The people of Cleveland burned LeBron James' jersey when he jilted the Cavaliers four years ago. They cursed his name and swore he was no son of theirs any longer. They cheered his defeats on South Beach with more enthusiasm than they cheered his victories on the shores of Lake Erie.
And now they'd do anything to get him back.
Such is the conflict facing teams across the league with free agency opening at midnight Eastern on Tuesday.
Even after the San Antonio Spurs dethroned James and the two-time defending champion Mimi Heat with a max contract-shunning, throwback brand of selfless play, the allure of splurging on one big star will be too intoxicating for most teams to resist.
James is back on the market this year, along with Chris Bosh and Dwyane Wade - the same trio that turned the NBA on its head when they united in 2010 to form a team that advanced for four straight NBA Finals.
The Spurs have mastered the art of team building, with their three foundational pieces taking less money, playing in a system that limits their personal statistics and living in a market far from Broadway. But that's far easier to aspire to than to actually achieve. In a game where one star can have such a big impact on the fortunes of a franchise, most teams with any cap space will be chasing them like mad.
It's no secret that the Cavs would love to bring James back home, but the Heat are hoping to not only reunite their Big 3 but bolster the supporting cast around them to make another title run. Pat Riley is believed to be selling them on a Spurs-like model of taking less than they could make individually elsewhere to keep the core together.
''Being able to have flexibility as a professional, anyone, that's what we all would like,'' James said shortly after the finals.
The Houston Rockets have landed big-time players each of the last two summers, but even James Harden and Dwight Howard aren't enough. General manager Daryl Morey wants more star power to put the Rockets over the top in the mighty Western Conference, and he's willing to pay a hefty price to do it.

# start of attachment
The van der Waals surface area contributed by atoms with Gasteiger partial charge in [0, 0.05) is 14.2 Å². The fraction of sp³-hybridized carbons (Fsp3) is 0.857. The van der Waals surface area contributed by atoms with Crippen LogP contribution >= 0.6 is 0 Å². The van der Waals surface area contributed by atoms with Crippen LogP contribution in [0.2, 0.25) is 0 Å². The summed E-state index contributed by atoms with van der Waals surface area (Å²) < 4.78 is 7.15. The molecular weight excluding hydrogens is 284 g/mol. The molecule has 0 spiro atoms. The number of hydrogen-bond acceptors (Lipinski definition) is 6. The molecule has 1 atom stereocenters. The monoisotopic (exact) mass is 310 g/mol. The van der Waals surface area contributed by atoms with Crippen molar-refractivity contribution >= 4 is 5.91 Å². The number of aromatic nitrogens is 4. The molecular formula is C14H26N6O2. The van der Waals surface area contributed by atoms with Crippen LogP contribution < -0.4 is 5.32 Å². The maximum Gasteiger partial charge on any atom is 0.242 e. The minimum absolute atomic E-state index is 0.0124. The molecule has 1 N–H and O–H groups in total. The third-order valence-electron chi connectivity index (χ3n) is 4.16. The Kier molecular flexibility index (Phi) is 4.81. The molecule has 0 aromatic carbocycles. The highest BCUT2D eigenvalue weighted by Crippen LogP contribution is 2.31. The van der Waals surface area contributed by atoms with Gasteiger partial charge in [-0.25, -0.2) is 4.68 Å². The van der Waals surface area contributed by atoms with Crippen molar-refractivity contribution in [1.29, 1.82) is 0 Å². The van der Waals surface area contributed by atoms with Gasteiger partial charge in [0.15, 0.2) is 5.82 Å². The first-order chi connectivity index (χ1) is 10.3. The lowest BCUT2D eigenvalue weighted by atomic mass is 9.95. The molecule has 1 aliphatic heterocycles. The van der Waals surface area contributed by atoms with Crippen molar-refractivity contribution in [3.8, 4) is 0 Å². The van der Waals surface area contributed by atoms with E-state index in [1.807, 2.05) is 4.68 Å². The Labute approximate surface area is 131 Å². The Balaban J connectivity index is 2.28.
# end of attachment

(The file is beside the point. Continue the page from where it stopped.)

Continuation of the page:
The Chicago Bulls should have Derrick Rose returning after two seasons derailed by knee injuries and Joakim Noah prowling the paint. But they're expected to jump into the market for the biggest names available in hopes of adding some scoring punch. The Indiana Pacers have been clear that they want Stephenson back.
The Phoenix Suns were one of the feel-good stories last year, a young team that rode chemistry, cohesion and exuberance to 48 wins. But GM Ryan McDonough knows the best way to expedite the resurgence in the desert is to add a marquee player to make things easier on Goran Dragic, Bledsoe (a restricted free agent) and the rest of a promising nucleus.
And, of course, there are the Los Angeles Lakers, a franchise that prides itself on bringing in big names to play in the bright lights. The last time they went big - trading for Dwight Howard two years ago - it didn't work out. Now they are armed with millions in cap space and GM Mitch Kupchak has made it clear that the Lakers aren't interested in rebuilding.
''As long as Kobe is on this team,'' Kupchak said, ''we have to believe we can contend for a championship.''
No contracts will be official until the moratorium ends on July 10. But there will be plenty of meetings, sales pitches and conference calls in the interim, desperate teams chasing after elusive stars and pinning the hopes of thousands on the decision of one.
The stage is set.
James, Wade and Bosh are expected to re-up in Miami. Nowitzki is expected to take less money to stay in Dallas and give the Mavericks a chance to retool around him and the Suns have made it clear that Bledsoe isn't going anywhere.
Of course, until the ink dries on a contract when the moratorium ends, anything can happen. For now, any team with plenty of money and a vision for a prosperous future have the only thing in the league as powerful as James himself: Hope.
AP Basketball Writer Tim Reynolds in Miami and AP Sports Writer Greg Beacham in Los Angeles contributed to this report.